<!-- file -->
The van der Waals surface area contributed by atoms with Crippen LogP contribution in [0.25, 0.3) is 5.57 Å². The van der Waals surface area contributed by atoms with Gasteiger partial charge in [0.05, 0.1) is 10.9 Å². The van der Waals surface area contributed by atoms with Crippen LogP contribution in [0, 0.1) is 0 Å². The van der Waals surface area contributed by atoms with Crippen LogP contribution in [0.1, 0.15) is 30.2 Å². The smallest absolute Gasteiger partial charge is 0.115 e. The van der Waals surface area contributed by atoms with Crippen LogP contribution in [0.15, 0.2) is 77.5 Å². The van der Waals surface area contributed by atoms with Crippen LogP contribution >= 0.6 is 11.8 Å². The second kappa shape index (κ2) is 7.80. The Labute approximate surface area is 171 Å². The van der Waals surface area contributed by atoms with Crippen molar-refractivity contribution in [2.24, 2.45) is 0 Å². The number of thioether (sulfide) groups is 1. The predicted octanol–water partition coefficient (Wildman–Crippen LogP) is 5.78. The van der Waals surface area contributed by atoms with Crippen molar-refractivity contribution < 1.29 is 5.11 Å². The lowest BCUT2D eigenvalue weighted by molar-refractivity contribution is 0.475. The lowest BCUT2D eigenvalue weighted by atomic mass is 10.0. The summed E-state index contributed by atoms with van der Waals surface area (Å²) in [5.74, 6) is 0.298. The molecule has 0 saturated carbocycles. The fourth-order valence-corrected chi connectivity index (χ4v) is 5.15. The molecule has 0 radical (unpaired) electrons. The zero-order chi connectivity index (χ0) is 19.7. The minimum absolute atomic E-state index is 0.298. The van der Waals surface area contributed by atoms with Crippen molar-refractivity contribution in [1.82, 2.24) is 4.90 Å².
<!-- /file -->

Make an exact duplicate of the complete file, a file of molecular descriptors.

The van der Waals surface area contributed by atoms with Crippen LogP contribution in [0.25, 0.3) is 5.57 Å². The van der Waals surface area contributed by atoms with Gasteiger partial charge in [0.05, 0.1) is 10.9 Å². The van der Waals surface area contributed by atoms with Crippen LogP contribution in [0, 0.1) is 0 Å². The van der Waals surface area contributed by atoms with Crippen LogP contribution in [0.1, 0.15) is 30.2 Å². The smallest absolute Gasteiger partial charge is 0.115 e. The van der Waals surface area contributed by atoms with Crippen LogP contribution in [0.15, 0.2) is 77.5 Å². The van der Waals surface area contributed by atoms with Crippen LogP contribution >= 0.6 is 11.8 Å². The second kappa shape index (κ2) is 7.80. The Labute approximate surface area is 171 Å². The van der Waals surface area contributed by atoms with Crippen molar-refractivity contribution in [2.24, 2.45) is 0 Å². The number of thioether (sulfide) groups is 1. The predicted octanol–water partition coefficient (Wildman–Crippen LogP) is 5.78. The van der Waals surface area contributed by atoms with Crippen molar-refractivity contribution < 1.29 is 5.11 Å². The lowest BCUT2D eigenvalue weighted by molar-refractivity contribution is 0.475. The lowest BCUT2D eigenvalue weighted by atomic mass is 10.0. The summed E-state index contributed by atoms with van der Waals surface area (Å²) in [5.74, 6) is 0.298. The molecule has 0 saturated carbocycles. The fourth-order valence-corrected chi connectivity index (χ4v) is 5.15. The molecule has 0 radical (unpaired) electrons. The zero-order chi connectivity index (χ0) is 19.7. The minimum absolute atomic E-state index is 0.298. The van der Waals surface area contributed by atoms with Crippen molar-refractivity contribution in [1.82, 2.24) is 4.90 Å².